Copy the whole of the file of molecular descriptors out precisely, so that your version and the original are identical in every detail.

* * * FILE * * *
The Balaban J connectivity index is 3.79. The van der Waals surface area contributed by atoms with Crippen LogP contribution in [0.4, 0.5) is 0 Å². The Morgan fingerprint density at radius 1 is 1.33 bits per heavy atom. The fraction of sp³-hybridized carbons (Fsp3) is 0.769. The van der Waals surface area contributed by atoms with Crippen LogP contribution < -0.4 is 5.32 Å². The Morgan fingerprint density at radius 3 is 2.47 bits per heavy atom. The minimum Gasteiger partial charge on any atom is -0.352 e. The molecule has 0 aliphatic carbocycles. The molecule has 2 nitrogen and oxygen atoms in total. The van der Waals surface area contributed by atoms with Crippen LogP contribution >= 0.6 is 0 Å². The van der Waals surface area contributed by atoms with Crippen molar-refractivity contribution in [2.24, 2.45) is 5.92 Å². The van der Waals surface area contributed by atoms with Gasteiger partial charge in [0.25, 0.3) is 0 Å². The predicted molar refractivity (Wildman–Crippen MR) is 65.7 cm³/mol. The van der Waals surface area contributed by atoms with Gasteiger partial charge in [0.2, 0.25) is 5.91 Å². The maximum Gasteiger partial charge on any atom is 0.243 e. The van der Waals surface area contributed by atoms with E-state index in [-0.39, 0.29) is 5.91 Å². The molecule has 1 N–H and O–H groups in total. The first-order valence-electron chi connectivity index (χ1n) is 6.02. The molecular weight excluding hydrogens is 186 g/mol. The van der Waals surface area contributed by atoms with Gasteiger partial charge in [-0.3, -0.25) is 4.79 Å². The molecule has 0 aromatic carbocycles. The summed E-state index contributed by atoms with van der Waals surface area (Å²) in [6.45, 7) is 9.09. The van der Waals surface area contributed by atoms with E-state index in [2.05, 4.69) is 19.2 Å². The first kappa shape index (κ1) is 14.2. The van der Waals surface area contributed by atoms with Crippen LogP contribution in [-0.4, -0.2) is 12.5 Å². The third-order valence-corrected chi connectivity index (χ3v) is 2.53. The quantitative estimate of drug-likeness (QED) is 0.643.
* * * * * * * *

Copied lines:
The Balaban J connectivity index is 3.79. The van der Waals surface area contributed by atoms with Crippen LogP contribution in [0.4, 0.5) is 0 Å². The Morgan fingerprint density at radius 1 is 1.33 bits per heavy atom. The fraction of sp³-hybridized carbons (Fsp3) is 0.769. The van der Waals surface area contributed by atoms with Crippen LogP contribution < -0.4 is 5.32 Å². The Morgan fingerprint density at radius 3 is 2.47 bits per heavy atom. The minimum Gasteiger partial charge on any atom is -0.352 e. The molecule has 0 aliphatic carbocycles. The molecule has 2 nitrogen and oxygen atoms in total. The van der Waals surface area contributed by atoms with Crippen LogP contribution >= 0.6 is 0 Å². The van der Waals surface area contributed by atoms with Crippen molar-refractivity contribution in [2.24, 2.45) is 5.92 Å². The van der Waals surface area contributed by atoms with Gasteiger partial charge in [0.25, 0.3) is 0 Å². The predicted molar refractivity (Wildman–Crippen MR) is 65.7 cm³/mol. The van der Waals surface area contributed by atoms with Gasteiger partial charge in [0.2, 0.25) is 5.91 Å². The maximum Gasteiger partial charge on any atom is 0.243 e. The van der Waals surface area contributed by atoms with E-state index in [-0.39, 0.29) is 5.91 Å². The molecule has 1 N–H and O–H groups in total. The first-order valence-electron chi connectivity index (χ1n) is 6.02. The molecular weight excluding hydrogens is 186 g/mol. The van der Waals surface area contributed by atoms with Gasteiger partial charge in [-0.3, -0.25) is 4.79 Å². The molecule has 0 aromatic carbocycles. The summed E-state index contributed by atoms with van der Waals surface area (Å²) in [6.45, 7) is 9.09. The van der Waals surface area contributed by atoms with E-state index in [2.05, 4.69) is 19.2 Å². The first kappa shape index (κ1) is 14.2. The van der Waals surface area contributed by atoms with Crippen LogP contribution in [-0.4, -0.2) is 12.5 Å². The third-order valence-corrected chi connectivity index (χ3v) is 2.53. The quantitative estimate of drug-likeness (QED) is 0.643.